One of These Pictures Is the Brain, the Other is the Universe. Can You Tell Which is Which?

“Science is not only compatible with spirituality; it is a profound source of spirituality. When we recognize our place in an immensity of light years and in the passage of ages, when we grasp the intricacy, beauty and subtlety of life, then that soaring feeling, that sense of elation and humility combined, is surely spiritual.” – Carl Sagan “The Demon-Haunted World.”

Learning about the Universe, I’ve felt these spiritual moments as I better understand my connection to the wider everything. Like when I first learned that I was literally made of the ashes of the stars – the atoms in my body spread into the eternal ether by supernovae. Another spiritual moment was seeing this image for the first time:

A neuron in the brain juxtaposed with clusters of galaxies and their connected filaments of matter and dark matter. The resemblance is immediately clear. The implication? You may have an entire universe in your head. But the similarity between the images could simply be a case of apophenia – perceiving likeness where none actually exists. After all, how can these two things be similar given the vast difference in scale between them? But what if beyond the visual similarity between the networks of neurons in the brain and webs of galaxies in the Cosmos, an objective measurement could compare just how similar they truly are? That’s what Franco Vazza (astrophysicist at the University of Bologna) and Alberto Feletti (neurosurgeon at the University of Verona) set out to discover combining both their disciplines for a publication in “Frontiers of Physics.”

An Intergalactic Link

The human brain is literally one of the most complex structures known in the Universe – which is itself the greatest of all complexity. Your brain has about 80 billion neurons – the cells that process input from the senses and send signals to your body through the nervous system. Neurons are also networked, communicating to each other through connections called axions and dendrites. There are on the order of 100 trillion connections between neurons forming the neural network that creates who you are.

The Universe is networked as well. While we may think of space as objects separated by vast tracts of…well…space, that’s not entirely the case. The Universe we see with our scientific equipment is referred to as the “Observable Universe” approximately 90 BILLION light years in diameter and containing on the order of hundreds of billions to a few trillion galaxies. These galaxies, like our Milky Way, collections of billions of stars, are themselves grouped into galaxy clusters. Our Milky Way is part of the “Local Group” which contains the neighbouring Andromeda and Triangulum galaxies as well as 50 other galaxies. Those galaxies are in turn part of a larger group called the Virgo Supercluster. The space between groups and clusters is not empty but rather hosts connecting filaments of both ordinary and dark matter that stretch for millions of light years. In this way, the Universe can be thought of as a giant network of galaxy clusters all interconnected similarly to neural networks in the brain. That network is called the Cosmic Web.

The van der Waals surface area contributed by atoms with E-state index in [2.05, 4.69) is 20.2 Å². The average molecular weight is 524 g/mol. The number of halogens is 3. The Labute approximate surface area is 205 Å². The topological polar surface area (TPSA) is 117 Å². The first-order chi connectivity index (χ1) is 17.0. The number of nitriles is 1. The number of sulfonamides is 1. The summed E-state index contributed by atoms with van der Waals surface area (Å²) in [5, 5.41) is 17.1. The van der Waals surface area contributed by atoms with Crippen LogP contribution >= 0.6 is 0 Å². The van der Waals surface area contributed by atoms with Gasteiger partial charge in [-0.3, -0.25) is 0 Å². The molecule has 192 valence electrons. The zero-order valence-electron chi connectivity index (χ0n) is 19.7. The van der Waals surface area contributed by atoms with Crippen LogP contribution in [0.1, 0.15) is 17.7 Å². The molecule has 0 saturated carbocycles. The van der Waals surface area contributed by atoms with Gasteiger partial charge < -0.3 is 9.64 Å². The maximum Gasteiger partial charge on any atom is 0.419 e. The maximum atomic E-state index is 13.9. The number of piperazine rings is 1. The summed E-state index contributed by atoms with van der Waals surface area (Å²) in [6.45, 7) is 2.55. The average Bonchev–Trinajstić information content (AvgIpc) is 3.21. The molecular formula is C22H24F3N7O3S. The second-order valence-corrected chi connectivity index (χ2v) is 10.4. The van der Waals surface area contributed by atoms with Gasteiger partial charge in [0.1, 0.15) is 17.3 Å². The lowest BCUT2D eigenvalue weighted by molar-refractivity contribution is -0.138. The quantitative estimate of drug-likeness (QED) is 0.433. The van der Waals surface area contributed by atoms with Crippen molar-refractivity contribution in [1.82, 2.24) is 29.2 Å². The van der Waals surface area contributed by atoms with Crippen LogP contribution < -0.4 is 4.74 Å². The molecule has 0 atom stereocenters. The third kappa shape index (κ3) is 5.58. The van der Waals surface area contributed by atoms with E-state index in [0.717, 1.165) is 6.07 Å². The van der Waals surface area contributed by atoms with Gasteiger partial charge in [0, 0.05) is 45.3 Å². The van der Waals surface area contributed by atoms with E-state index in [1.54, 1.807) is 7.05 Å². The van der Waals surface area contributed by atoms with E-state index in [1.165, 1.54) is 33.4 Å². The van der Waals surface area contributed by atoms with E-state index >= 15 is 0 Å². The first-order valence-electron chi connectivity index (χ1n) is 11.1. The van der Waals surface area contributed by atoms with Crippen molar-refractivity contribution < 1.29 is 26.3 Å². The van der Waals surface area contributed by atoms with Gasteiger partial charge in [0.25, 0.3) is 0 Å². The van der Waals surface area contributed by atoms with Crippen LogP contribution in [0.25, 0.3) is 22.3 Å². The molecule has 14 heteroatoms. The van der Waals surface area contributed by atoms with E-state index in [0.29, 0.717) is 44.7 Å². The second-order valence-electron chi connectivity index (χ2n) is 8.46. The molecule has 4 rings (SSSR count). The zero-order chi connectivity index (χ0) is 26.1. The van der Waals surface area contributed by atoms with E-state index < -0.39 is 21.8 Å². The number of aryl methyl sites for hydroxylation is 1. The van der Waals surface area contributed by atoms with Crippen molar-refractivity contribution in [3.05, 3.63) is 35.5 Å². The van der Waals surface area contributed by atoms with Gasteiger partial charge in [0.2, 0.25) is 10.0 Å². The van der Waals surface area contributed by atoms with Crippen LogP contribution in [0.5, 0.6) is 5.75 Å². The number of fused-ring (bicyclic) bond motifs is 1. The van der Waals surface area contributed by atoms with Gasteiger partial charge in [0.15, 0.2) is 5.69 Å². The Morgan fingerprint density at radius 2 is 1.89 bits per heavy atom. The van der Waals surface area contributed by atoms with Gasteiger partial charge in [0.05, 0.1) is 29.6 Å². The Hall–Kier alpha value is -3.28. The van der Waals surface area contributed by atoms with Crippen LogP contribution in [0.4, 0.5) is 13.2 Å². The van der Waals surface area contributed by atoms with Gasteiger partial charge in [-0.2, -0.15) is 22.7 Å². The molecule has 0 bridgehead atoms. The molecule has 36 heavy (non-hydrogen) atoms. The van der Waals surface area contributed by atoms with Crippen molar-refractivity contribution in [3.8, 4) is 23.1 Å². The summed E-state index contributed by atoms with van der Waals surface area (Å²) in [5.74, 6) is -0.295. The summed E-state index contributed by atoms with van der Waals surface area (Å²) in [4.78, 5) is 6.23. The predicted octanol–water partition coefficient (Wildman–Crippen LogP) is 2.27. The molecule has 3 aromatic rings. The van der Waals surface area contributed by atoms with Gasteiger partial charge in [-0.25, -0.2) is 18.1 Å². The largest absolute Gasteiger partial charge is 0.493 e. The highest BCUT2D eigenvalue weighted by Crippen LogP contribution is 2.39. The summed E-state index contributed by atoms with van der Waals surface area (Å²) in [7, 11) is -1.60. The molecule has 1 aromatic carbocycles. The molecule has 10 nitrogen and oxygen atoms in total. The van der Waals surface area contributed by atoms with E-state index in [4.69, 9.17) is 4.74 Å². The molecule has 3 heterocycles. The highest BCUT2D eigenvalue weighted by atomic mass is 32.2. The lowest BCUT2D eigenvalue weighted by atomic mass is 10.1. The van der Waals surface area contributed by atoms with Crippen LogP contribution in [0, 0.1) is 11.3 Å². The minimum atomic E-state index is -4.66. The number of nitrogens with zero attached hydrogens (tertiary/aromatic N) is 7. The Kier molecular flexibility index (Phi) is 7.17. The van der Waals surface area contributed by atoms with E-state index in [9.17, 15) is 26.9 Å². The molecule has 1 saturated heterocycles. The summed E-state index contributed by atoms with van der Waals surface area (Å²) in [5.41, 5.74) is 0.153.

A simulation of the formation of the Cosmic Web from the beginning of time to the present

A Universe Within a Universe

The research to find quantifiable similarities between both networks was born in a partnership between neuroscience and astrophysics. Using techniques and tools from both disciplines, Vazz and Feletti looked at these two networks to find quantifiable similarities beyond the perceived visual similarity. Were these networks comparable and, if so, what does that mean?

The researchers used 4 micrometer thick slices of the human cortex – the outer layer of the brain which is responsible for processing language, sensory information, thought, memory, and consciousness. These were compared to 25 megaparsec (1 parsec = approx. 3.26 light years) thick “slices” of Universe taken from a computer simulated volume of 1 million cubic megaparsecs of space. The slices of brain and Universe are relatively comparable in thickness then given that both are 27 orders of magnitude in size different from each other.

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